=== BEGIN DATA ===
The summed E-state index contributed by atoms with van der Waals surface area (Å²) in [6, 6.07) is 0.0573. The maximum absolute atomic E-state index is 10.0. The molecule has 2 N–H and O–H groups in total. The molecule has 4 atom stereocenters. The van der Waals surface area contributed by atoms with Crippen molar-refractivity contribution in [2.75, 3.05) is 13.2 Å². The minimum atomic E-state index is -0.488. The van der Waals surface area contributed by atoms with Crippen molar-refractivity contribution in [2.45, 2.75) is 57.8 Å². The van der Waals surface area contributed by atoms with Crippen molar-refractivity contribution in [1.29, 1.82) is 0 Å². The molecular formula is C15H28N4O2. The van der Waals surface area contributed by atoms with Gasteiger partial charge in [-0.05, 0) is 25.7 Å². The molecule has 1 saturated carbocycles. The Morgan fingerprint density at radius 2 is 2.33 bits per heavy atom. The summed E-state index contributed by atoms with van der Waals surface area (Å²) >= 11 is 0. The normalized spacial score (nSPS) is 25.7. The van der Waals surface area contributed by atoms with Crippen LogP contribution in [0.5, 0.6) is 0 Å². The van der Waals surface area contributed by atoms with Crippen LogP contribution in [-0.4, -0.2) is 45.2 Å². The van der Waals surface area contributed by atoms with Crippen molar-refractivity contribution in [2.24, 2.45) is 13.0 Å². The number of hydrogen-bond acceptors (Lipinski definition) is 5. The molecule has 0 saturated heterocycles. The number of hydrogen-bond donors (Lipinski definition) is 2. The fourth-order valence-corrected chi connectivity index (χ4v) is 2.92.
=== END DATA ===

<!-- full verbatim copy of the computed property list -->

The summed E-state index contributed by atoms with van der Waals surface area (Å²) in [6, 6.07) is 0.0573. The maximum absolute atomic E-state index is 10.0. The molecule has 2 N–H and O–H groups in total. The molecule has 4 atom stereocenters. The van der Waals surface area contributed by atoms with Crippen molar-refractivity contribution in [2.75, 3.05) is 13.2 Å². The minimum atomic E-state index is -0.488. The van der Waals surface area contributed by atoms with Crippen molar-refractivity contribution in [2.45, 2.75) is 57.8 Å². The van der Waals surface area contributed by atoms with Crippen molar-refractivity contribution in [1.29, 1.82) is 0 Å². The molecular formula is C15H28N4O2. The van der Waals surface area contributed by atoms with Gasteiger partial charge in [-0.05, 0) is 25.7 Å². The molecule has 1 saturated carbocycles. The Morgan fingerprint density at radius 2 is 2.33 bits per heavy atom. The summed E-state index contributed by atoms with van der Waals surface area (Å²) >= 11 is 0. The normalized spacial score (nSPS) is 25.7. The van der Waals surface area contributed by atoms with Crippen LogP contribution in [0.5, 0.6) is 0 Å². The van der Waals surface area contributed by atoms with Crippen LogP contribution in [-0.4, -0.2) is 45.2 Å². The van der Waals surface area contributed by atoms with Crippen molar-refractivity contribution in [2.24, 2.45) is 13.0 Å². The number of hydrogen-bond acceptors (Lipinski definition) is 5. The molecule has 0 saturated heterocycles. The number of hydrogen-bond donors (Lipinski definition) is 2. The fourth-order valence-corrected chi connectivity index (χ4v) is 2.92.